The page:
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November Rain: Midterm Election Scenario Analysis

Two election booths, red & white, representing the upcoming Mid-Term elections in the U.S.


The following provides election scenario analysis of 3 possible midterm outcomes. 

  1. GOP House & Dem Senate
  2. GOP House & GOP Senate
  3. Dem Hold


  • A divided government base case
  • GOP needs to net 4 in House & 1 in Senate for control; House very likely goes GOP
  • Senate control comes down to PA, WI, NV & GA; the electoral map (& risky/untested GOP candidates) favors Dems, but geography won’t stop a wave
  • Midterms in 98 days (14 weeks)


The first midterm is typically very unkind to the President’s party, and this cycle is no exception. A witches’ brew greets House Democrats, who also have the largest number of retirements in 30 years.  Biden remains in worse polling/approval position than Trump at this point in his Presidency, with greater concerns for inflation. Meanwhile, republicans are eager for a referendum on Biden, which would track with the 1994, 2010, and 2018 midterms that are historically VERY tough on the President’s party. Anything that alters that narrative is largely negative for the GOP. Especially considering that forty pick-ups would give the GOP their biggest majority since 1929 (they need 59 for the record) — this scenario is possible, though the amount of “swing seats” is greatly diminished.

The senate side is not nearly as dire for the President’s party with a largely favorable map; PA, GA, AZ, NV, NC, NH, WI remain the key seven for Biden. (Biden won all but NC in 2020, though the vote margins were all within seven points). All seven could *maybe* hold blue. However, election maps point in the direction of falling short for the Dems in this environment, but it does give them a chance — along with some risky/untested GOP candidates.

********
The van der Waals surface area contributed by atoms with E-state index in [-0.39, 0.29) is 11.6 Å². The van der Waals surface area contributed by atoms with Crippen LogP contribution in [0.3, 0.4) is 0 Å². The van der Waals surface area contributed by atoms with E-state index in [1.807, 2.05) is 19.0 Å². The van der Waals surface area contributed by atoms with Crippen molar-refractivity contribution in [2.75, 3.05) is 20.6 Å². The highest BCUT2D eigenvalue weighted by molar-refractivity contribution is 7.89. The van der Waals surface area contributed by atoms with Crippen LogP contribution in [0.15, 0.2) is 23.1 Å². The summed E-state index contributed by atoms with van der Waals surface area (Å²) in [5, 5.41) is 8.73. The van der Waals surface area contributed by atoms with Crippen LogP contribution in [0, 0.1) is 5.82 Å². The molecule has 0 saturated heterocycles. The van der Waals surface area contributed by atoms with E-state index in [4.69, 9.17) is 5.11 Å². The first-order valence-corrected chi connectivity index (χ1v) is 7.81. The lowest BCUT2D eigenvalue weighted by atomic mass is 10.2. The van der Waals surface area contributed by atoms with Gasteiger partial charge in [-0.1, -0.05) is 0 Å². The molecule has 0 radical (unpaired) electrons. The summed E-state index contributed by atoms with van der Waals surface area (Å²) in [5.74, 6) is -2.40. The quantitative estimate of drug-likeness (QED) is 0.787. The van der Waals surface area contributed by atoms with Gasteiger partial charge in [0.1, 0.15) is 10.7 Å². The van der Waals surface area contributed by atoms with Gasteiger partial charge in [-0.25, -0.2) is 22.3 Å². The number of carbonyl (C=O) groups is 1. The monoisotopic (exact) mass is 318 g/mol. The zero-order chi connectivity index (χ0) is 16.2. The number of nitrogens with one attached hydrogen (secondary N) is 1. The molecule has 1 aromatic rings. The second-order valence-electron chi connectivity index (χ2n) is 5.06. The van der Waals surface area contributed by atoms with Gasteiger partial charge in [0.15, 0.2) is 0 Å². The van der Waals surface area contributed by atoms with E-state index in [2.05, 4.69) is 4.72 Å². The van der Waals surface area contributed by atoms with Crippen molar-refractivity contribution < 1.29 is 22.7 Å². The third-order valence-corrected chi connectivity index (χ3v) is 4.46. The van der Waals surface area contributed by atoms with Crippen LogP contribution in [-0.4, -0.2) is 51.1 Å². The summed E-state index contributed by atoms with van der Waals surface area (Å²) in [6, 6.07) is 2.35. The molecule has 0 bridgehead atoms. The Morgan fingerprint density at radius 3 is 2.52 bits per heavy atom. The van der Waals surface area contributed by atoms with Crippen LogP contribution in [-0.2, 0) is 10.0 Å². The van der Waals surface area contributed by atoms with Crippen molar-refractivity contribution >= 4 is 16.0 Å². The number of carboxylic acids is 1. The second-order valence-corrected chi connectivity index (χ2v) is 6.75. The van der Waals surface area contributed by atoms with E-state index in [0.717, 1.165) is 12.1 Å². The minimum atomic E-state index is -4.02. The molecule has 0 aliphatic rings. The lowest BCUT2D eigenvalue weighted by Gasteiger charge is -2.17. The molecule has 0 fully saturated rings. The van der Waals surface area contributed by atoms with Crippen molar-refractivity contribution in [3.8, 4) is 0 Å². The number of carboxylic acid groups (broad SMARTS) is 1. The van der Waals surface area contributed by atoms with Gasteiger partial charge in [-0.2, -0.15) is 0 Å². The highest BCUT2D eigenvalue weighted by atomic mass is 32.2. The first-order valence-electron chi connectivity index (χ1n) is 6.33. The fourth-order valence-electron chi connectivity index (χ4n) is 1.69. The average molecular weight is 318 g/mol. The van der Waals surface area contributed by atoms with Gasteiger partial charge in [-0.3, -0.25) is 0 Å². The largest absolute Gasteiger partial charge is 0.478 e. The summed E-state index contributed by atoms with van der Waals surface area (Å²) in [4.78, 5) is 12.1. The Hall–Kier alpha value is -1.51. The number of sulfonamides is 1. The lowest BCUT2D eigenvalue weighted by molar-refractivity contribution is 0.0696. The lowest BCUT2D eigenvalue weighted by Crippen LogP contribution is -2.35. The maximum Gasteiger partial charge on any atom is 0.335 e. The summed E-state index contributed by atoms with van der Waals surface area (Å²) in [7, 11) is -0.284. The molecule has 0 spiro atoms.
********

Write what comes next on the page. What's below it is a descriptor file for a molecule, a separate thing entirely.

Playing into this scenario is how Biden’s approval numbers are historically weak — particularly among the suburbs and independents, i.e., key coalition partners that drove Trump from the White House. Even with a favorable map, the GOP only needs to pick up one Senate seat.


This seems unlikely and a monumental task for the Democrats, but it could happen in theory. If the House does hold, one must presume that the Senate Dem margin has increased given the lack of a GOP wave.

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